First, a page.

history of Douglas DC-5 c/n 424, by Gil White

VHCXB
C/n 424

Designed and manufactured by Douglas Aircraft Company Inc. at El Segundo in California. British Airways also originally ordered this aircraft for use on the London to Berlin route and one of nine ordered by the company for this purpose. Allocated the registration of G-AFYI. With the outbreak of war in Europe the Air Ministry instructed the company not to proceed with the order and the deposit paid was transferred to other Douglas aircraft for use by the Air Force.

Purchased by K.L.M. and allocated the registration of PH-AXA and the name of 'Alk' which means Razorbill. With the German invasion of the Netherlands the aircraft was not delivered. Transferred to K.L.M. (West Indies Division), which was based at Curacao. Registered PJ-AIW and named 'Wakago', which means Wild Goose. Returned to Douglas for modification to the tailplane dihedral. After modification returned to operations in the West Indies.

Transferred to K.N.I.LM. East Indies Division of K.L.M. and reregistered PK-ADD during 1940. This aircraft whilst on a goodwill visit to Australia in April 1941 had the distinction of being the first aircraft in Australia to have a nosewheel. Whilst in Australia this aircraft was noted at Sydney and Essendon giving goodwill flights as the company had recently opened an office in Sydney. By mid February 1942 services to Australia had been suspended due the Japanese invasion.

Aircraft escaped to Australia from Bandoeng with evacuees escaping the oncoming Japanese forces. Sold to the Australian Government on 19/3/1942. Transferred to the U.S.A.A.F. on 28/3/1942 for use by Allied Directorate of Air Transport and allocated the radio callsign of VHCXB whilst operated in Australia.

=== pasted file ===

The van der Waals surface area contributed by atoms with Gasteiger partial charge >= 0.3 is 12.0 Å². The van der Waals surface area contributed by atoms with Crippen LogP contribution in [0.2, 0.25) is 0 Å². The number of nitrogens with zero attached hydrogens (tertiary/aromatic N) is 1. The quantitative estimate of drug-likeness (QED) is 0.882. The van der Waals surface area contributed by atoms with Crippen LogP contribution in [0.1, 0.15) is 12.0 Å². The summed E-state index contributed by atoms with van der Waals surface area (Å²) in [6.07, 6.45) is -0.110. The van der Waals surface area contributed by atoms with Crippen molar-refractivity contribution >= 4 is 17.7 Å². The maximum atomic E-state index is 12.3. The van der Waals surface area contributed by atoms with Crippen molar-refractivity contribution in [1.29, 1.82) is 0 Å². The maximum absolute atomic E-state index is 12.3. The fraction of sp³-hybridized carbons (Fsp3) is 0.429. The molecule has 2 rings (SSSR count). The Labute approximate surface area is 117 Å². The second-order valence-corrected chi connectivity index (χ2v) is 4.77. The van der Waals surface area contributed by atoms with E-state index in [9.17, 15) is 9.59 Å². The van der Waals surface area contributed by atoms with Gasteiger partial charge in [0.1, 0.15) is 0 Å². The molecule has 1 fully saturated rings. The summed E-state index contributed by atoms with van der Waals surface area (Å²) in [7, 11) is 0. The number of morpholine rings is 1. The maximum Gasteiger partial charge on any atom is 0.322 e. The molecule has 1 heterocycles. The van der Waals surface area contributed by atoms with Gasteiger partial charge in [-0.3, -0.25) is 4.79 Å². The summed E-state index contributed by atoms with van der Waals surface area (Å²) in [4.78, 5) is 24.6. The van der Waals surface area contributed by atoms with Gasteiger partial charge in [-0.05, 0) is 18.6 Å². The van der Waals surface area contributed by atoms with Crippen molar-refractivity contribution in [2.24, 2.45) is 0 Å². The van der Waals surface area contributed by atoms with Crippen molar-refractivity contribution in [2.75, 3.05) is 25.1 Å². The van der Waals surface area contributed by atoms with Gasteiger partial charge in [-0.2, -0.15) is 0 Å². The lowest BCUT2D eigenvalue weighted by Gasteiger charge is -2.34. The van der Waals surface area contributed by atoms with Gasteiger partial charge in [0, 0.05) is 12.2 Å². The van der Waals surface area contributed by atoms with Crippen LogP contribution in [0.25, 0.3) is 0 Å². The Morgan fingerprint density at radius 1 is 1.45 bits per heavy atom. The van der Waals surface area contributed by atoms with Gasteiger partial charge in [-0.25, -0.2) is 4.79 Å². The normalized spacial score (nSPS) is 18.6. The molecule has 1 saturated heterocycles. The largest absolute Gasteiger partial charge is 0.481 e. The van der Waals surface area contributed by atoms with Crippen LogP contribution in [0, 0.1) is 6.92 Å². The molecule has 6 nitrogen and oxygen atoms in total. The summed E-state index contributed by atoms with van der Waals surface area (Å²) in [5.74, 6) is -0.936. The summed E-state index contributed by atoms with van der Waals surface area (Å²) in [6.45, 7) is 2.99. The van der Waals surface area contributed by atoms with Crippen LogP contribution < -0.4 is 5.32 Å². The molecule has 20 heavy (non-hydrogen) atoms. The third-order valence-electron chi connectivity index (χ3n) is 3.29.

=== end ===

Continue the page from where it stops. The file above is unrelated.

Reports indicate that Australian National Airways may have also operated this aircraft under charter from Allied Directorate of Air Transport. Later noted as being operated by 21st Troop Carrier Squadron and 374th Troop Carrier Group of Fifth Air Force. Aircraft suffered an accident at Lurnea Siding, which is east of Charleville when an emergency landing needed to be made after engine failure. After touching down aircraft sustained damage when it struck an anthill causing one of the undercarriages to damage a wing. Repaired to reenter service.

Designated by the United States Air Force and designated as a C-110-DE with the U.S. serial number 44-83231 in a belatedly book keeping exercise on 17/3/1945. Aircraft never carried these markings. During 1946 offered for sale to Australian National Airways and other companies but nobody showed any interest in the aircraft. Later scrapped at Essendon in the same year.

back to PJ-AIW at Photos by Others


Gil White 2005IN MEMORIAM.
"It has been a great pleasure to have known you all, but my days are now numbered." -24Jun06.
Gil White passed away on 27Jun06. He will be remembered by me as a enthusiastic (Ansett) historian and a courageous person; may he rest in peace.



Last updated 27.3.2006